by Matthew McGovern

I in my reclaimed canoe
watch the man prepare to fish.
I’d be remiss not to mention
he looks and fidgets
like Elmer Fudd

Wearing a ruddy red sweat, bumbling
beside his Toyota Tundra, brimming
with every which implement
foremost among which
is his mechanical winch

He lowers the two-oared rowboat
saves himself excessive strain,
and he cannot contain
a wry smile aimed at me
seated low on a lichened stump

He returns to his trunk
to extract a tacklebox
of plexiglass, opaque
so I can see it’s complete
with line and flies
and pliers, weighted irons
hooks and lures, too.
He’s got a fat swagging walk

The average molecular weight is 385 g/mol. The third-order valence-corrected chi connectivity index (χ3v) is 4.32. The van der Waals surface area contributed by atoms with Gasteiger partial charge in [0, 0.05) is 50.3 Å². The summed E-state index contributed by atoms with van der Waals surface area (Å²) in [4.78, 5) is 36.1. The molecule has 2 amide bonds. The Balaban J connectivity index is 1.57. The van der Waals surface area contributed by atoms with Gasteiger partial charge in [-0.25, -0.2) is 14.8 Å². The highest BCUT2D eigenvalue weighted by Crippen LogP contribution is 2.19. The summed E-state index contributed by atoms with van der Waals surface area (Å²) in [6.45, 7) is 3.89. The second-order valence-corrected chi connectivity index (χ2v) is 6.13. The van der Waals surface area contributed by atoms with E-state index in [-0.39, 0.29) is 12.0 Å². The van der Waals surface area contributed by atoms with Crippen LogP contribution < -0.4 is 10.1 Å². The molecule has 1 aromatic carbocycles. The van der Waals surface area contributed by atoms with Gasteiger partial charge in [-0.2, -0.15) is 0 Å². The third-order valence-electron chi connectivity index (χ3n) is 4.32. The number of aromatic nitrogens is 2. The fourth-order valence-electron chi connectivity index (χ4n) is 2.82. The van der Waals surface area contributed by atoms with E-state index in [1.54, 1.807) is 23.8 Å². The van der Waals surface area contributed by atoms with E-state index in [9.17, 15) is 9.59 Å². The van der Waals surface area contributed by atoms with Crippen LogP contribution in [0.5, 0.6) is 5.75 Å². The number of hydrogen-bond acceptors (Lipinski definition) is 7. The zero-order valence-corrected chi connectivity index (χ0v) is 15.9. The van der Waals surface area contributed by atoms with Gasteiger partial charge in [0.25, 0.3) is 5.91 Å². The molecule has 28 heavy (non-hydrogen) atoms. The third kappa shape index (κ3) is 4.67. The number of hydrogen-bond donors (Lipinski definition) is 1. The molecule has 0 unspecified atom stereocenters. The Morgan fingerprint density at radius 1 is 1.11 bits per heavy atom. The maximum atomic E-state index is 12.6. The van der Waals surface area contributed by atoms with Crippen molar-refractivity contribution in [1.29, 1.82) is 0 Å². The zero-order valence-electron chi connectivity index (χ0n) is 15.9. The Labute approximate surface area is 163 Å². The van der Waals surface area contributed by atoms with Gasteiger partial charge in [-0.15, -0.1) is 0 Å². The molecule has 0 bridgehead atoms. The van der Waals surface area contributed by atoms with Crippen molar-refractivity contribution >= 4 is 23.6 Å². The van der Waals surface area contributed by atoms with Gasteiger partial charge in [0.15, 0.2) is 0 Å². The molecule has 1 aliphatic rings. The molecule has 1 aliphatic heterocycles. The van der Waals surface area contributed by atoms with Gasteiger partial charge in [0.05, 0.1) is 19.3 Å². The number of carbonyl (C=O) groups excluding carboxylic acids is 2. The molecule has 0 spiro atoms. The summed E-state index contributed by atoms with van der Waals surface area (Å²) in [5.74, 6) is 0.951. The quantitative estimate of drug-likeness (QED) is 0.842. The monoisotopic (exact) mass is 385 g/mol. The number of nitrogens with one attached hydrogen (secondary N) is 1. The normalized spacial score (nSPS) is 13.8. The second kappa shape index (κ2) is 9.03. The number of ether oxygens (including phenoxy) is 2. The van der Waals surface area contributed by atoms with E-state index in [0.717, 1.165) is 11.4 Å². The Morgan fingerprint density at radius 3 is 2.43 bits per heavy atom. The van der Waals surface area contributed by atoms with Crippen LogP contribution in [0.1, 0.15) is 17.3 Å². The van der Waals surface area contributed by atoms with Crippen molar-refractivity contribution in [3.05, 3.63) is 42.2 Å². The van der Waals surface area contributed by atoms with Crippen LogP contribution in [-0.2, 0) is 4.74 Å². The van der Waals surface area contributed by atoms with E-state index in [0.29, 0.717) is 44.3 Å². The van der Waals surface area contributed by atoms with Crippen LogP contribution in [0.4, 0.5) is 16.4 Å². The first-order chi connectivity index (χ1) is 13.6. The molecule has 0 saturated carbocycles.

which is asking
how ‘bout you?

Loading it all smartly
in his personal craft
rounded like his belly
the worry and chagrin
of his Mrs., who tells him
go and row it off
up at Worden’s pond
as if it could be
rubbed away with ease
like with sandpaper
and some elbow grease

Then, at long last, the dinghy is packed
when he goes to make one last pass
in the Tundra’s cab,
he emerges, and in his grasp
a neat little motor
with which he putters off,
out onto the pond